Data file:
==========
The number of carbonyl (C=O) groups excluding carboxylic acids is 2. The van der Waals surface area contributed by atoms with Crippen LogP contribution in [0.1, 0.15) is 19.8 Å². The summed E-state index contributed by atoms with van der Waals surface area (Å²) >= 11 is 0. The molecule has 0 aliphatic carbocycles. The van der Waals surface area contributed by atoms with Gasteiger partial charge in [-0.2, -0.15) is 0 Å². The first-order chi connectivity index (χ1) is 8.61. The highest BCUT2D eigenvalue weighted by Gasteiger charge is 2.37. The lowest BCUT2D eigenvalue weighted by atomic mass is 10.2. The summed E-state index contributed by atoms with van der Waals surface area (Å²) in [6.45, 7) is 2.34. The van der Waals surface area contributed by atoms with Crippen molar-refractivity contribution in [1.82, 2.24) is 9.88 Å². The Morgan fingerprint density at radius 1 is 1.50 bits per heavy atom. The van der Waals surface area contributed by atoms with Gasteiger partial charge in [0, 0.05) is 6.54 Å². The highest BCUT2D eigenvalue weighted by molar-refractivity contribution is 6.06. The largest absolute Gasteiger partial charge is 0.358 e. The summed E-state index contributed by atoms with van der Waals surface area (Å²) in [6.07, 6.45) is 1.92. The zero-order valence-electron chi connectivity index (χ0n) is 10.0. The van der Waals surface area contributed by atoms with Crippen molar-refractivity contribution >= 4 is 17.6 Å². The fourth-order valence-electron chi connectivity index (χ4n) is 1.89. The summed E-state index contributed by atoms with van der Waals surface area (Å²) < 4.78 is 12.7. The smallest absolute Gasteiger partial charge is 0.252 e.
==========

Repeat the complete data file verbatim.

The number of carbonyl (C=O) groups excluding carboxylic acids is 2. The van der Waals surface area contributed by atoms with Crippen LogP contribution in [0.1, 0.15) is 19.8 Å². The summed E-state index contributed by atoms with van der Waals surface area (Å²) >= 11 is 0. The molecule has 0 aliphatic carbocycles. The van der Waals surface area contributed by atoms with Gasteiger partial charge in [-0.2, -0.15) is 0 Å². The first-order chi connectivity index (χ1) is 8.61. The highest BCUT2D eigenvalue weighted by Gasteiger charge is 2.37. The lowest BCUT2D eigenvalue weighted by atomic mass is 10.2. The summed E-state index contributed by atoms with van der Waals surface area (Å²) in [6.45, 7) is 2.34. The van der Waals surface area contributed by atoms with Crippen molar-refractivity contribution in [1.82, 2.24) is 9.88 Å². The Morgan fingerprint density at radius 1 is 1.50 bits per heavy atom. The van der Waals surface area contributed by atoms with Gasteiger partial charge in [0, 0.05) is 6.54 Å². The highest BCUT2D eigenvalue weighted by molar-refractivity contribution is 6.06. The largest absolute Gasteiger partial charge is 0.358 e. The summed E-state index contributed by atoms with van der Waals surface area (Å²) in [6.07, 6.45) is 1.92. The zero-order valence-electron chi connectivity index (χ0n) is 10.0. The van der Waals surface area contributed by atoms with Crippen molar-refractivity contribution >= 4 is 17.6 Å². The fourth-order valence-electron chi connectivity index (χ4n) is 1.89. The summed E-state index contributed by atoms with van der Waals surface area (Å²) < 4.78 is 12.7. The smallest absolute Gasteiger partial charge is 0.252 e.